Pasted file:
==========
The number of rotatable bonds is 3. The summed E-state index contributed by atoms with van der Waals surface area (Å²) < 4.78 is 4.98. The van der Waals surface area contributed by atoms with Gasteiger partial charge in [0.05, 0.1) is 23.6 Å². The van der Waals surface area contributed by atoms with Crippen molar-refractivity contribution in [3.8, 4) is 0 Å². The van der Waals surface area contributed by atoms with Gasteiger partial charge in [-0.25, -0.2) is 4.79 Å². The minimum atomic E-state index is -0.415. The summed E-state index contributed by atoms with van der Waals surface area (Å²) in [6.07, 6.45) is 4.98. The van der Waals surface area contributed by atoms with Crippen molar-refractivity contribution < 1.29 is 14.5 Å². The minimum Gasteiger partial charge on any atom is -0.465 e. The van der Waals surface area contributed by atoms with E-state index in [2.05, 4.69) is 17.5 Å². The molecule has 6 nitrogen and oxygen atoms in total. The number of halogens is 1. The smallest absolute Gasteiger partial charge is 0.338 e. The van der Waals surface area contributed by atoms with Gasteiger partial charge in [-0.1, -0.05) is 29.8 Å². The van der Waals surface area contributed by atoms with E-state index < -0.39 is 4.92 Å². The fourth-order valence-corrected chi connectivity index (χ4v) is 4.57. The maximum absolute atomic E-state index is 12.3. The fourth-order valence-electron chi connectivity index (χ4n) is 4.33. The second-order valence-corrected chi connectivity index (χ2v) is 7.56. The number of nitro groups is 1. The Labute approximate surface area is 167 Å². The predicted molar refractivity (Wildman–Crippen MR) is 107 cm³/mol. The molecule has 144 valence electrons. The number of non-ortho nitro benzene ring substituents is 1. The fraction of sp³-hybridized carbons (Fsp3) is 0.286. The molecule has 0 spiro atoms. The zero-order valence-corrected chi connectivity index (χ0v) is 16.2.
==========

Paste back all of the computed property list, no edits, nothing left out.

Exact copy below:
The number of rotatable bonds is 3. The summed E-state index contributed by atoms with van der Waals surface area (Å²) < 4.78 is 4.98. The van der Waals surface area contributed by atoms with Gasteiger partial charge in [0.05, 0.1) is 23.6 Å². The van der Waals surface area contributed by atoms with Crippen molar-refractivity contribution in [3.8, 4) is 0 Å². The van der Waals surface area contributed by atoms with Gasteiger partial charge in [-0.25, -0.2) is 4.79 Å². The minimum atomic E-state index is -0.415. The summed E-state index contributed by atoms with van der Waals surface area (Å²) in [6.07, 6.45) is 4.98. The van der Waals surface area contributed by atoms with Crippen molar-refractivity contribution < 1.29 is 14.5 Å². The minimum Gasteiger partial charge on any atom is -0.465 e. The van der Waals surface area contributed by atoms with E-state index in [2.05, 4.69) is 17.5 Å². The molecule has 6 nitrogen and oxygen atoms in total. The number of halogens is 1. The smallest absolute Gasteiger partial charge is 0.338 e. The van der Waals surface area contributed by atoms with Gasteiger partial charge in [-0.1, -0.05) is 29.8 Å². The van der Waals surface area contributed by atoms with E-state index < -0.39 is 4.92 Å². The fourth-order valence-corrected chi connectivity index (χ4v) is 4.57. The maximum absolute atomic E-state index is 12.3. The fourth-order valence-electron chi connectivity index (χ4n) is 4.33. The second-order valence-corrected chi connectivity index (χ2v) is 7.56. The number of nitro groups is 1. The Labute approximate surface area is 167 Å². The predicted molar refractivity (Wildman–Crippen MR) is 107 cm³/mol. The molecule has 144 valence electrons. The number of non-ortho nitro benzene ring substituents is 1. The fraction of sp³-hybridized carbons (Fsp3) is 0.286. The molecule has 0 spiro atoms. The zero-order valence-corrected chi connectivity index (χ0v) is 16.2.